A few years ago, the Westfeldts built a home at North 40 near the Aspen Business Center ” customized for triplets, with three upstairs bedrooms. Until then, the boys had been sharing a room.

“It’s much more peaceful now,” Nancy said. “And now they will always have a place to come back to in Aspen.”

Added Weems: “But we’re planning on them making a really powerful living soon, so they can support us in style.”

Already, they have showed some business savvy, helping their friend and Roaring Fork High graduate Sam Horowitz with his eccentric ski and snowboard accessories company ” Casuela ” which is Spanish for toilet bowl.

They sell hoodies, T-shirts, hats and stickers embroidered with the Horowitz-crafted design, which resembles a toilet bowl with wings.

“Sam is really creative and he just drew it up one day, and he got the name from a friend in Carbondale and it just kind of stuck,” Wallace said. “We’re just kind of having fun with it.”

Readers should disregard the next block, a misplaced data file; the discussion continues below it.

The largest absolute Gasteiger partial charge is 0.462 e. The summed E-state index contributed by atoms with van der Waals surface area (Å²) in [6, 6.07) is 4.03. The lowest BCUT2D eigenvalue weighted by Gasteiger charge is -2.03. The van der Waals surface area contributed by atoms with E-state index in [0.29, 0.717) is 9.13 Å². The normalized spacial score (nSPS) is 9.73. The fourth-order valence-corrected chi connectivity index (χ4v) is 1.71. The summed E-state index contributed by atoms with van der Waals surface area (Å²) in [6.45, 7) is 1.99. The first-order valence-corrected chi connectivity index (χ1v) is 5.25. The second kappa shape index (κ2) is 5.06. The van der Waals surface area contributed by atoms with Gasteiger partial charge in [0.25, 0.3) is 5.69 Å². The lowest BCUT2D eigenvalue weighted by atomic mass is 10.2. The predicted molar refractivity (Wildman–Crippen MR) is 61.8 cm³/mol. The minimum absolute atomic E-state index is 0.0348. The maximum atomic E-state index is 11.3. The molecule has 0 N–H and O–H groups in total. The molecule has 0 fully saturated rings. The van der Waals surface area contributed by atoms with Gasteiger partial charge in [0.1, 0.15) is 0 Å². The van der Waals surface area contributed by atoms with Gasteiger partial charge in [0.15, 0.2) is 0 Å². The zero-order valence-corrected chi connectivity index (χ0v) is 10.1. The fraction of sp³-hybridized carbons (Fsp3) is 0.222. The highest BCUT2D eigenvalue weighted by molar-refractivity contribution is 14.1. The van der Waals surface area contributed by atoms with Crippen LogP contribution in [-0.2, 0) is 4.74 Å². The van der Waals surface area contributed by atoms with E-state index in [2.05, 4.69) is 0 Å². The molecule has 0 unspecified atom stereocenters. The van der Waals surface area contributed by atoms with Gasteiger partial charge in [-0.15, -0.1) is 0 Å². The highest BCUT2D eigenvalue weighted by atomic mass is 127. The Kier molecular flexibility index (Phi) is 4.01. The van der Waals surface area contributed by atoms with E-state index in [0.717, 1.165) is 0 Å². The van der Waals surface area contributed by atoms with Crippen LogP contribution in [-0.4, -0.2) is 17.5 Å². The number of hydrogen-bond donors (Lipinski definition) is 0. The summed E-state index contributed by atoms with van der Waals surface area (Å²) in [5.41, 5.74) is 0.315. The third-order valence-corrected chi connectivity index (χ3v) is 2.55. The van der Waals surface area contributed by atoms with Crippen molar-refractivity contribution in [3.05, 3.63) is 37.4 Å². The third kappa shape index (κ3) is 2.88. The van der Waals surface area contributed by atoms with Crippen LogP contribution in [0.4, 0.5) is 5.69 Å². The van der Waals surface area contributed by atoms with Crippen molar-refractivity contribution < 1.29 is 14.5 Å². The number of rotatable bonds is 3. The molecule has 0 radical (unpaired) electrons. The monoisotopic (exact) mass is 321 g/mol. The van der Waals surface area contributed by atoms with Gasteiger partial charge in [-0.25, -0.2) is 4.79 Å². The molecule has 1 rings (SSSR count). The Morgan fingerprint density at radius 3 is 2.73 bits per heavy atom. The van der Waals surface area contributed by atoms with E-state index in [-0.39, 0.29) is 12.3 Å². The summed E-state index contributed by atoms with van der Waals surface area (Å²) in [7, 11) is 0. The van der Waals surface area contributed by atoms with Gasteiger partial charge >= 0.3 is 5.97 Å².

Perhaps the first sign of their individual personalities and preferences emerged on the slopes when the boys were 5 years old, at which time Wallace broke the family mold by picking up a snowboard.

And while Ben and Packy continued skiing, they went separate directions. Ben would later focus on freestyle, while Packy stuck to bashing gates.

All three are accomplished competitors in their disciplines. Wallace and Packy plan to stay in Aspen next year to train with coaches from the Aspen Valley Ski and Snowboard Club.

Ben, on the other hand, will attend Grinnell College in, of all places, Iowa, where he was recruited to play his other passion ” football.

“It’s a really cool place, it’s good academically and I like the coaches,” Ben said. “We’ll see what happens.”

His dad, like a true ski fanatic, said college won’t cause Ben to forget about his roots. “Ben’s going to Iowa doesn’t make him less passionate about snow,” Weems said.

Ben agreed: “I could see myself coming back to this valley.”

And Wallace and Packy don’t see themselves leaving, at least not yet.

“I wasn’t really in a hurry to go off to college,” Packy said. “I still have Casey Puckett as a coach, and I’m having a great time doing it right now ” we’ll see how far it can take me.”